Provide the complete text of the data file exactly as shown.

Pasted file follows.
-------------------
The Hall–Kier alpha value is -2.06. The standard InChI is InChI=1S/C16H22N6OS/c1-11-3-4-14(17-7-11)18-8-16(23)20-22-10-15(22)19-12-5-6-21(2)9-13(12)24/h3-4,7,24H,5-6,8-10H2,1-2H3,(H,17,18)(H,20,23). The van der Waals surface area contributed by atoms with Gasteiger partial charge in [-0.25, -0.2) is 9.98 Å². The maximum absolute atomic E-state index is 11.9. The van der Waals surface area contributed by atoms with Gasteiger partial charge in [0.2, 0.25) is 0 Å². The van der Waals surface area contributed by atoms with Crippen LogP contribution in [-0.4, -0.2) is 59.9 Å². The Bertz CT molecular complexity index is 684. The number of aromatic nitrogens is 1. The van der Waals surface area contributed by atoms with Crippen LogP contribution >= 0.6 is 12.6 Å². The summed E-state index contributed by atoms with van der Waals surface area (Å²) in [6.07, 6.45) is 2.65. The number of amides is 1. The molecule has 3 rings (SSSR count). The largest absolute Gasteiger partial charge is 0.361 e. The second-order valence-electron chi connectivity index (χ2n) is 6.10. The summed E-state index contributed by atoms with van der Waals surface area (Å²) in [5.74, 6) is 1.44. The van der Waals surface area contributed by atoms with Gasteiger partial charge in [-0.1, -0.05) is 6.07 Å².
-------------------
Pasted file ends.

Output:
The Hall–Kier alpha value is -2.06. The standard InChI is InChI=1S/C16H22N6OS/c1-11-3-4-14(17-7-11)18-8-16(23)20-22-10-15(22)19-12-5-6-21(2)9-13(12)24/h3-4,7,24H,5-6,8-10H2,1-2H3,(H,17,18)(H,20,23). The van der Waals surface area contributed by atoms with Gasteiger partial charge in [-0.25, -0.2) is 9.98 Å². The maximum absolute atomic E-state index is 11.9. The van der Waals surface area contributed by atoms with Gasteiger partial charge in [0.2, 0.25) is 0 Å². The van der Waals surface area contributed by atoms with Crippen LogP contribution in [-0.4, -0.2) is 59.9 Å². The Bertz CT molecular complexity index is 684. The number of aromatic nitrogens is 1. The van der Waals surface area contributed by atoms with Crippen LogP contribution >= 0.6 is 12.6 Å². The summed E-state index contributed by atoms with van der Waals surface area (Å²) in [6.07, 6.45) is 2.65. The number of amides is 1. The molecule has 3 rings (SSSR count). The largest absolute Gasteiger partial charge is 0.361 e. The second-order valence-electron chi connectivity index (χ2n) is 6.10. The summed E-state index contributed by atoms with van der Waals surface area (Å²) in [5.74, 6) is 1.44. The van der Waals surface area contributed by atoms with Gasteiger partial charge in [-0.1, -0.05) is 6.07 Å².